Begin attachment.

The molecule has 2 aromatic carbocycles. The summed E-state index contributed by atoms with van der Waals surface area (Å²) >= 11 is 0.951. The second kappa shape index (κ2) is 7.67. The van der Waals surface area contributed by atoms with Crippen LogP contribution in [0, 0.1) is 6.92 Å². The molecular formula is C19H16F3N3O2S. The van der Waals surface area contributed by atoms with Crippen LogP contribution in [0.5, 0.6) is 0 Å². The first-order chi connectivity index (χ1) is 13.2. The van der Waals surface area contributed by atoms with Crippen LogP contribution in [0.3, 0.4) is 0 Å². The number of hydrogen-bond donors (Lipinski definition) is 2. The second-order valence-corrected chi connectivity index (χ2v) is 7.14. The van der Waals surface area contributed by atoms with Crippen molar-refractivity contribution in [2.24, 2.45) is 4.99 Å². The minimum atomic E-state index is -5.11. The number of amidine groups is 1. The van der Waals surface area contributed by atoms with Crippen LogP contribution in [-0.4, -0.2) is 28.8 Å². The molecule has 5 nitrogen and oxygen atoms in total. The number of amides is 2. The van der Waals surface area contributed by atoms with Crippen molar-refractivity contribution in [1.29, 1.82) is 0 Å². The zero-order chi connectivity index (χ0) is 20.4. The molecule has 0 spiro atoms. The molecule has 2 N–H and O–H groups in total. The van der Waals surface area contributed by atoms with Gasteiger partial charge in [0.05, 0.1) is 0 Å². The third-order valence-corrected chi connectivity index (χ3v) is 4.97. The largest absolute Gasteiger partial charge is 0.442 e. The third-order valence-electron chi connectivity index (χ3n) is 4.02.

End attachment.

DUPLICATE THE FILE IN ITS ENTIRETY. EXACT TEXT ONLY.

The molecule has 2 aromatic carbocycles. The summed E-state index contributed by atoms with van der Waals surface area (Å²) >= 11 is 0.951. The second kappa shape index (κ2) is 7.67. The van der Waals surface area contributed by atoms with Crippen LogP contribution in [0, 0.1) is 6.92 Å². The molecular formula is C19H16F3N3O2S. The van der Waals surface area contributed by atoms with Crippen LogP contribution in [0.5, 0.6) is 0 Å². The first-order chi connectivity index (χ1) is 13.2. The van der Waals surface area contributed by atoms with Crippen LogP contribution in [0.3, 0.4) is 0 Å². The number of hydrogen-bond donors (Lipinski definition) is 2. The second-order valence-corrected chi connectivity index (χ2v) is 7.14. The van der Waals surface area contributed by atoms with Crippen molar-refractivity contribution in [2.24, 2.45) is 4.99 Å². The minimum atomic E-state index is -5.11. The number of amidine groups is 1. The van der Waals surface area contributed by atoms with Crippen LogP contribution in [-0.4, -0.2) is 28.8 Å². The molecule has 5 nitrogen and oxygen atoms in total. The number of amides is 2. The van der Waals surface area contributed by atoms with Crippen molar-refractivity contribution in [1.29, 1.82) is 0 Å². The zero-order chi connectivity index (χ0) is 20.4. The molecule has 0 spiro atoms. The molecule has 2 N–H and O–H groups in total. The van der Waals surface area contributed by atoms with Gasteiger partial charge in [0.05, 0.1) is 0 Å². The third-order valence-corrected chi connectivity index (χ3v) is 4.97. The largest absolute Gasteiger partial charge is 0.442 e. The third-order valence-electron chi connectivity index (χ3n) is 4.02.